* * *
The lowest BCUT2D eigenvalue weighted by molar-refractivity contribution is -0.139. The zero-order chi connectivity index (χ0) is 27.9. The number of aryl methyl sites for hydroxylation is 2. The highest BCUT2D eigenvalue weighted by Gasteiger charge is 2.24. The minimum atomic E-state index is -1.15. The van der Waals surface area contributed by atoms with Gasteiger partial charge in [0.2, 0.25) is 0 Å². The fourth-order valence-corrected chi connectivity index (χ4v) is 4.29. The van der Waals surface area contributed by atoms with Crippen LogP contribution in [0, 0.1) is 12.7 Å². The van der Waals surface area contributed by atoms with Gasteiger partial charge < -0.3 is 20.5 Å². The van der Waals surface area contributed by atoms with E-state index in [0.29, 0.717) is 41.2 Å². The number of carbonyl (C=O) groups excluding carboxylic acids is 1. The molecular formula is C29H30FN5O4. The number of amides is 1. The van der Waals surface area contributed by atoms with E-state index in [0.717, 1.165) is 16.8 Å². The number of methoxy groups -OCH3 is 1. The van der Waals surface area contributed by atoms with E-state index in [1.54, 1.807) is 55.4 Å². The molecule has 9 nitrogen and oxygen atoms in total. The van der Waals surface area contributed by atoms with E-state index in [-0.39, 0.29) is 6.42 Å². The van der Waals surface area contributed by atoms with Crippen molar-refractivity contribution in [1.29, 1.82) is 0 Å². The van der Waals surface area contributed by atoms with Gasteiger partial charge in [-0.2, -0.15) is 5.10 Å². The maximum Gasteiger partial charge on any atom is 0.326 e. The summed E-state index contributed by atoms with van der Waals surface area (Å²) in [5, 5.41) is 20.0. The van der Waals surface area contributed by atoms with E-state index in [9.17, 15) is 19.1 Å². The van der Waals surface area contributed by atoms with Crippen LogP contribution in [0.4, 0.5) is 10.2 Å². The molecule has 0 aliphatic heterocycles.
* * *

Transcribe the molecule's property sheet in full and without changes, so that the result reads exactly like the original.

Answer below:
The lowest BCUT2D eigenvalue weighted by molar-refractivity contribution is -0.139. The zero-order chi connectivity index (χ0) is 27.9. The number of aryl methyl sites for hydroxylation is 2. The highest BCUT2D eigenvalue weighted by Gasteiger charge is 2.24. The minimum atomic E-state index is -1.15. The van der Waals surface area contributed by atoms with Gasteiger partial charge in [0.2, 0.25) is 0 Å². The fourth-order valence-corrected chi connectivity index (χ4v) is 4.29. The van der Waals surface area contributed by atoms with Crippen LogP contribution in [0, 0.1) is 12.7 Å². The van der Waals surface area contributed by atoms with Gasteiger partial charge < -0.3 is 20.5 Å². The van der Waals surface area contributed by atoms with E-state index in [0.29, 0.717) is 41.2 Å². The number of carbonyl (C=O) groups excluding carboxylic acids is 1. The molecular formula is C29H30FN5O4. The number of amides is 1. The van der Waals surface area contributed by atoms with E-state index in [0.717, 1.165) is 16.8 Å². The number of methoxy groups -OCH3 is 1. The van der Waals surface area contributed by atoms with E-state index in [1.54, 1.807) is 55.4 Å². The molecule has 9 nitrogen and oxygen atoms in total. The van der Waals surface area contributed by atoms with E-state index in [-0.39, 0.29) is 6.42 Å². The van der Waals surface area contributed by atoms with Crippen molar-refractivity contribution in [1.29, 1.82) is 0 Å². The van der Waals surface area contributed by atoms with Gasteiger partial charge in [-0.2, -0.15) is 5.10 Å². The maximum Gasteiger partial charge on any atom is 0.326 e. The summed E-state index contributed by atoms with van der Waals surface area (Å²) in [5, 5.41) is 20.0. The van der Waals surface area contributed by atoms with E-state index in [9.17, 15) is 19.1 Å². The van der Waals surface area contributed by atoms with Crippen LogP contribution in [0.4, 0.5) is 10.2 Å². The molecule has 0 aliphatic heterocycles.